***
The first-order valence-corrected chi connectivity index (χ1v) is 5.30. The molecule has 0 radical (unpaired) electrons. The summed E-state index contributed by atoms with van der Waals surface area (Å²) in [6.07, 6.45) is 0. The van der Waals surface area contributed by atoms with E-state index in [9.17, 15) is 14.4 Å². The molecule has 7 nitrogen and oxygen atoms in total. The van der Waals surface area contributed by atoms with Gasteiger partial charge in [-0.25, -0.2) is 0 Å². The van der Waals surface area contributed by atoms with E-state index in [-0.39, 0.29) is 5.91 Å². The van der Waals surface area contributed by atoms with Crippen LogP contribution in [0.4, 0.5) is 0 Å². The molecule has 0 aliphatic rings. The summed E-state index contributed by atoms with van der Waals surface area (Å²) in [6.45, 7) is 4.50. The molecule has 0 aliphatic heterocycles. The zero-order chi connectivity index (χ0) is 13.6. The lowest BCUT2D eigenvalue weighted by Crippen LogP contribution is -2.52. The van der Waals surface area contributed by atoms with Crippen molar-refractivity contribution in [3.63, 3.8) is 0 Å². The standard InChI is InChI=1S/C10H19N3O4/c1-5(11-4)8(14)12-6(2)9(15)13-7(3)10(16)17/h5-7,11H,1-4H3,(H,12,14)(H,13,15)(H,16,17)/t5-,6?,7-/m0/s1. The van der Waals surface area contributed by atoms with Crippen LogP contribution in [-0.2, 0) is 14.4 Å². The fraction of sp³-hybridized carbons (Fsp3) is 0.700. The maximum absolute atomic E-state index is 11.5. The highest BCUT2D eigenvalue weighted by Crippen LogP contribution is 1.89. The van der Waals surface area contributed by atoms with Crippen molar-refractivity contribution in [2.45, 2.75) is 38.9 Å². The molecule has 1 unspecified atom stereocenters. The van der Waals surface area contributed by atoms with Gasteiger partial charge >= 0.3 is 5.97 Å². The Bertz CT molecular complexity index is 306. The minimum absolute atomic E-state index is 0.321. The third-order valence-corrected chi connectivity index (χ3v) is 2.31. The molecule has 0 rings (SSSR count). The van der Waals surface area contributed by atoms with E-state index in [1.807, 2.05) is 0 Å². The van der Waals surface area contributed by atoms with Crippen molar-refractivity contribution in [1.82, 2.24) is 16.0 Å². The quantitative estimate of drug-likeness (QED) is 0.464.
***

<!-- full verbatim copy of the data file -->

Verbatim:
The first-order valence-corrected chi connectivity index (χ1v) is 5.30. The molecule has 0 radical (unpaired) electrons. The summed E-state index contributed by atoms with van der Waals surface area (Å²) in [6.07, 6.45) is 0. The van der Waals surface area contributed by atoms with E-state index in [9.17, 15) is 14.4 Å². The molecule has 7 nitrogen and oxygen atoms in total. The van der Waals surface area contributed by atoms with Gasteiger partial charge in [-0.25, -0.2) is 0 Å². The van der Waals surface area contributed by atoms with E-state index in [-0.39, 0.29) is 5.91 Å². The van der Waals surface area contributed by atoms with Crippen LogP contribution in [0.4, 0.5) is 0 Å². The molecule has 0 aliphatic rings. The summed E-state index contributed by atoms with van der Waals surface area (Å²) in [6.45, 7) is 4.50. The molecule has 0 aliphatic heterocycles. The zero-order chi connectivity index (χ0) is 13.6. The lowest BCUT2D eigenvalue weighted by Crippen LogP contribution is -2.52. The van der Waals surface area contributed by atoms with Crippen molar-refractivity contribution in [3.63, 3.8) is 0 Å². The standard InChI is InChI=1S/C10H19N3O4/c1-5(11-4)8(14)12-6(2)9(15)13-7(3)10(16)17/h5-7,11H,1-4H3,(H,12,14)(H,13,15)(H,16,17)/t5-,6?,7-/m0/s1. The van der Waals surface area contributed by atoms with Crippen LogP contribution in [-0.2, 0) is 14.4 Å². The fraction of sp³-hybridized carbons (Fsp3) is 0.700. The maximum absolute atomic E-state index is 11.5. The highest BCUT2D eigenvalue weighted by Crippen LogP contribution is 1.89. The van der Waals surface area contributed by atoms with Crippen molar-refractivity contribution in [2.45, 2.75) is 38.9 Å². The molecule has 1 unspecified atom stereocenters. The van der Waals surface area contributed by atoms with Gasteiger partial charge >= 0.3 is 5.97 Å². The Bertz CT molecular complexity index is 306. The minimum absolute atomic E-state index is 0.321. The third-order valence-corrected chi connectivity index (χ3v) is 2.31. The molecule has 0 rings (SSSR count). The van der Waals surface area contributed by atoms with E-state index in [1.807, 2.05) is 0 Å². The van der Waals surface area contributed by atoms with Crippen molar-refractivity contribution in [1.82, 2.24) is 16.0 Å². The quantitative estimate of drug-likeness (QED) is 0.464.